But is the West, and the First World generally, as secure as it once was? Computerisation had once been thought to be a panacea, to offer the prospect of ever-greater leisure; although that might have created a world of fey and slightly mindless Eloi supported by threatening Morlocks. (Someone must do the work.) Paradoxically, it has resulted in less work and fewer jobs; and, in the case of some areas of economic activity, fewer people working longer hours, constantly in touch with work wherever they may be (so called agile working included). That in itself poses risks.

This is clearly a trend and it is not new: we have observed, with the spread of technology, the progressive disappearance of many types of work. With the Agrarian Revolution and the mechanisation of farming, people have been cleared off or have deserted the land. With the Industrial Revolution people, taken in from the land, have been progressively removed from industry and replaced by machines in factories (which perform repetitive tasks ceaselessly, hour upon hour without fault, fatigue or boredom). The quiet, spotless modern car factory is in stark contrast to the crowded and frenetic production line for the Model T, the cacophony of manufacture. With widespread computerisation and robotisation we see the prospect even in service industries (now the backbone of the British economy) of diminished involvement of people in the handling of words and numbers and the disappearance of paper, hard copy records and systems. We see the prevalence of the off-shoring and sub-contracting of data management; whether physically distant abroad or merely remotely on line, located wherever. And with all this we see the emergence of new risks. And it is not merely the ‘benign’ or ‘ordinary’ features of this progression that now emerge with increasing clarity (moved from one category of work or occupation to another), but the unpleasant, the threatening, the malign.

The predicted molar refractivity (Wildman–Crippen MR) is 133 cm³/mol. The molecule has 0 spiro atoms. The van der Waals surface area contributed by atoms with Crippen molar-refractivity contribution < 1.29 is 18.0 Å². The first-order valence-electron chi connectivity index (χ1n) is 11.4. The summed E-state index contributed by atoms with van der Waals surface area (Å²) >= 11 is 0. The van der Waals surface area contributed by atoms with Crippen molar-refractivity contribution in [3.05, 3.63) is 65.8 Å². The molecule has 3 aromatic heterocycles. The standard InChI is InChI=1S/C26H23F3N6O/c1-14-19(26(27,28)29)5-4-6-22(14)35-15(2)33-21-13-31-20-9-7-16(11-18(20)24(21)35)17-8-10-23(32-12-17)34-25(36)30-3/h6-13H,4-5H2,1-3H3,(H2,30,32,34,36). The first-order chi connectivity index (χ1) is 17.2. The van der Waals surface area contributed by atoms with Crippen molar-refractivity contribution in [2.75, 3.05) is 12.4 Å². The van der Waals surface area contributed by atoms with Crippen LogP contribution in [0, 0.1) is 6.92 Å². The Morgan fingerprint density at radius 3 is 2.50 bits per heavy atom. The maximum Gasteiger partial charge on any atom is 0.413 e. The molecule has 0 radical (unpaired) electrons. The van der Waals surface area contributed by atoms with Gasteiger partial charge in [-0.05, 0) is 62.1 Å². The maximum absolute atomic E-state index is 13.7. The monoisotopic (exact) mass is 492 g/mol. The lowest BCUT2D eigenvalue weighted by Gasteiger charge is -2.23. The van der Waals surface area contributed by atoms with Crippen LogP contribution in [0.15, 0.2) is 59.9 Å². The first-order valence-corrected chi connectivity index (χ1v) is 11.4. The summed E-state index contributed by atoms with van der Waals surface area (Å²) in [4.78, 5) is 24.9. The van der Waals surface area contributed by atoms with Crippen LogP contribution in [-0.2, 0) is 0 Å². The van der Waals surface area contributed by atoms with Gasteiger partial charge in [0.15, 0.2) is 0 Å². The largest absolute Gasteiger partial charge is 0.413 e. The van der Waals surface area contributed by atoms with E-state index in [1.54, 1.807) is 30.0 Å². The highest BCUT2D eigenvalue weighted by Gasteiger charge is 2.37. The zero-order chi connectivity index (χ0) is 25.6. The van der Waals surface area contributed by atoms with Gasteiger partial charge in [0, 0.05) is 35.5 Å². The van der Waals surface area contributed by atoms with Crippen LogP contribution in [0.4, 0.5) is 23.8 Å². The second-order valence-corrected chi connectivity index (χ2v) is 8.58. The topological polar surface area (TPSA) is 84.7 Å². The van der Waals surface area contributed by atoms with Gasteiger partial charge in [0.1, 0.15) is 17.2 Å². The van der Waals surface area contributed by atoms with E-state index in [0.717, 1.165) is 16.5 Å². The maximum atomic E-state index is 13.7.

And this is without having regard to the potential impact of artificial intelligence, once the subject only of science fiction. As Arthur C. Clarke suggested, even the most loyal and dependable could, like HAL, be a cause of serious trouble (2001: A Space Odyssey). How long before we see the first glimmer of recognition and understanding in the red light of the computer (like HAL’s ‘eye’), followed by the first refusal to comply with instructions? A timely thought perhaps, when there has been debate in the press about the hazards posed by autonomous weapons, prior to the Artificial Intelligence Conference in Melbourne, which prompted comments about existential threat (The Times, 22 August 2017). Perhaps, as one correspondent to The Financial Times has recently suggested, not necessarily tongue in cheek, it is time to mandate Azimov’s three laws? To view it from another perspective, ‘robocalpypse’ may be upon us (The Sunday Times, 27 August 2017).

Read more by clicking below image to access the full paper.

Source: Rhys Clift, Partner Hill Dickinson